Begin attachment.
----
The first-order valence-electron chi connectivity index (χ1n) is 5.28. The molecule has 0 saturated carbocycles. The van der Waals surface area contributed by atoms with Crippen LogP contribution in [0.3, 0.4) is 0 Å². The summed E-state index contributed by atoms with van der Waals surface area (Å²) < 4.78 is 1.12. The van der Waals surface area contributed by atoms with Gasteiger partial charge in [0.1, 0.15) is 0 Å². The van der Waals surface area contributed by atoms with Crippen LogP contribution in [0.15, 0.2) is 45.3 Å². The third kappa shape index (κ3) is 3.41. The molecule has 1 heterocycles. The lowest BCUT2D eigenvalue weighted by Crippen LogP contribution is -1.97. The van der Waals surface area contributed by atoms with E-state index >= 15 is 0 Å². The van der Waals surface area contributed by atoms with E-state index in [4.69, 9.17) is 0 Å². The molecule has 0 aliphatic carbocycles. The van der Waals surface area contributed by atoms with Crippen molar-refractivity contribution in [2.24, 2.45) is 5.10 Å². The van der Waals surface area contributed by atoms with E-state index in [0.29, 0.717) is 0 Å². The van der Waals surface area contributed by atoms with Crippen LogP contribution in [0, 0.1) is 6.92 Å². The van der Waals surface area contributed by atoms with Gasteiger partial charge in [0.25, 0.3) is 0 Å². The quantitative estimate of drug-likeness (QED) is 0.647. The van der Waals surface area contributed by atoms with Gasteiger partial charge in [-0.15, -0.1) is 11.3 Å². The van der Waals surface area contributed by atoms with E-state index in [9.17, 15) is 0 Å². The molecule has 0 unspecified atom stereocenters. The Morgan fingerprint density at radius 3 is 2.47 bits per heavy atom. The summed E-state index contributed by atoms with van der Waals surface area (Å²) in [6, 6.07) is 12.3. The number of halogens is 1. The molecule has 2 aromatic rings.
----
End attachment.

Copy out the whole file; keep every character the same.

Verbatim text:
The first-order valence-electron chi connectivity index (χ1n) is 5.28. The molecule has 0 saturated carbocycles. The van der Waals surface area contributed by atoms with Crippen LogP contribution in [0.3, 0.4) is 0 Å². The summed E-state index contributed by atoms with van der Waals surface area (Å²) < 4.78 is 1.12. The van der Waals surface area contributed by atoms with Gasteiger partial charge in [0.1, 0.15) is 0 Å². The van der Waals surface area contributed by atoms with Crippen LogP contribution in [0.15, 0.2) is 45.3 Å². The third kappa shape index (κ3) is 3.41. The molecule has 1 heterocycles. The lowest BCUT2D eigenvalue weighted by Crippen LogP contribution is -1.97. The van der Waals surface area contributed by atoms with E-state index >= 15 is 0 Å². The van der Waals surface area contributed by atoms with E-state index in [4.69, 9.17) is 0 Å². The molecule has 0 aliphatic carbocycles. The van der Waals surface area contributed by atoms with Crippen molar-refractivity contribution in [2.24, 2.45) is 5.10 Å². The van der Waals surface area contributed by atoms with E-state index in [0.29, 0.717) is 0 Å². The van der Waals surface area contributed by atoms with Crippen LogP contribution in [0, 0.1) is 6.92 Å². The van der Waals surface area contributed by atoms with Gasteiger partial charge in [0.25, 0.3) is 0 Å². The quantitative estimate of drug-likeness (QED) is 0.647. The van der Waals surface area contributed by atoms with Gasteiger partial charge in [-0.15, -0.1) is 11.3 Å². The van der Waals surface area contributed by atoms with E-state index in [9.17, 15) is 0 Å². The molecule has 0 unspecified atom stereocenters. The Morgan fingerprint density at radius 3 is 2.47 bits per heavy atom. The summed E-state index contributed by atoms with van der Waals surface area (Å²) in [6, 6.07) is 12.3. The number of halogens is 1. The molecule has 2 aromatic rings.